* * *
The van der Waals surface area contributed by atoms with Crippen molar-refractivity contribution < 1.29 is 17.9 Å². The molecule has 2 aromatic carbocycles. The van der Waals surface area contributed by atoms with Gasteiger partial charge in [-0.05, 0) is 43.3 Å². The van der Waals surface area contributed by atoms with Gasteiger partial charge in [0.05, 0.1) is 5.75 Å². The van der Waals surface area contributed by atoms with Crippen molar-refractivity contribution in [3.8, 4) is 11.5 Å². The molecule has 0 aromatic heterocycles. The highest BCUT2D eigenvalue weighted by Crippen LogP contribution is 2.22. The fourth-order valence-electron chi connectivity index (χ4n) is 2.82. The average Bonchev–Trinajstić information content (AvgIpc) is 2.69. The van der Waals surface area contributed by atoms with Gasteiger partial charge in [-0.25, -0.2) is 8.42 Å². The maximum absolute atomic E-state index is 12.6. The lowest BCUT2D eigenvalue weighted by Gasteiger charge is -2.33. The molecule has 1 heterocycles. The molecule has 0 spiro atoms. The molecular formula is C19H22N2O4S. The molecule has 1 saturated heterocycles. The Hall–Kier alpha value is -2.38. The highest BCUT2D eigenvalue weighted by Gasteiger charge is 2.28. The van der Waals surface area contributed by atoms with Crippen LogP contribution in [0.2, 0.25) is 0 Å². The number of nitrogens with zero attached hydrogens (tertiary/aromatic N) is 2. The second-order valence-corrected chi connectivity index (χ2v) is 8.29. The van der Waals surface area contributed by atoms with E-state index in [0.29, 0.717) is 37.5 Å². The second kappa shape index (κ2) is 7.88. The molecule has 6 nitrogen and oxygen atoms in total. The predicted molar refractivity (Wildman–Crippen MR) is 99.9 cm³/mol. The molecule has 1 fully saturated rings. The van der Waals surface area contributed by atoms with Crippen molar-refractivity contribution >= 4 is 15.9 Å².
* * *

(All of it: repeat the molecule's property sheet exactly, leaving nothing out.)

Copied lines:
The van der Waals surface area contributed by atoms with Crippen molar-refractivity contribution < 1.29 is 17.9 Å². The molecule has 2 aromatic carbocycles. The van der Waals surface area contributed by atoms with Gasteiger partial charge in [-0.05, 0) is 43.3 Å². The van der Waals surface area contributed by atoms with Gasteiger partial charge in [0.05, 0.1) is 5.75 Å². The van der Waals surface area contributed by atoms with Crippen molar-refractivity contribution in [3.8, 4) is 11.5 Å². The molecule has 0 aromatic heterocycles. The highest BCUT2D eigenvalue weighted by Crippen LogP contribution is 2.22. The fourth-order valence-electron chi connectivity index (χ4n) is 2.82. The average Bonchev–Trinajstić information content (AvgIpc) is 2.69. The van der Waals surface area contributed by atoms with Gasteiger partial charge in [-0.25, -0.2) is 8.42 Å². The maximum absolute atomic E-state index is 12.6. The lowest BCUT2D eigenvalue weighted by Gasteiger charge is -2.33. The molecule has 1 heterocycles. The molecule has 0 spiro atoms. The molecular formula is C19H22N2O4S. The molecule has 1 saturated heterocycles. The Hall–Kier alpha value is -2.38. The highest BCUT2D eigenvalue weighted by Gasteiger charge is 2.28. The van der Waals surface area contributed by atoms with Crippen LogP contribution in [0.2, 0.25) is 0 Å². The number of nitrogens with zero attached hydrogens (tertiary/aromatic N) is 2. The second-order valence-corrected chi connectivity index (χ2v) is 8.29. The van der Waals surface area contributed by atoms with E-state index in [0.29, 0.717) is 37.5 Å². The second kappa shape index (κ2) is 7.88. The molecule has 6 nitrogen and oxygen atoms in total. The predicted molar refractivity (Wildman–Crippen MR) is 99.9 cm³/mol. The molecule has 1 fully saturated rings. The van der Waals surface area contributed by atoms with Crippen molar-refractivity contribution >= 4 is 15.9 Å².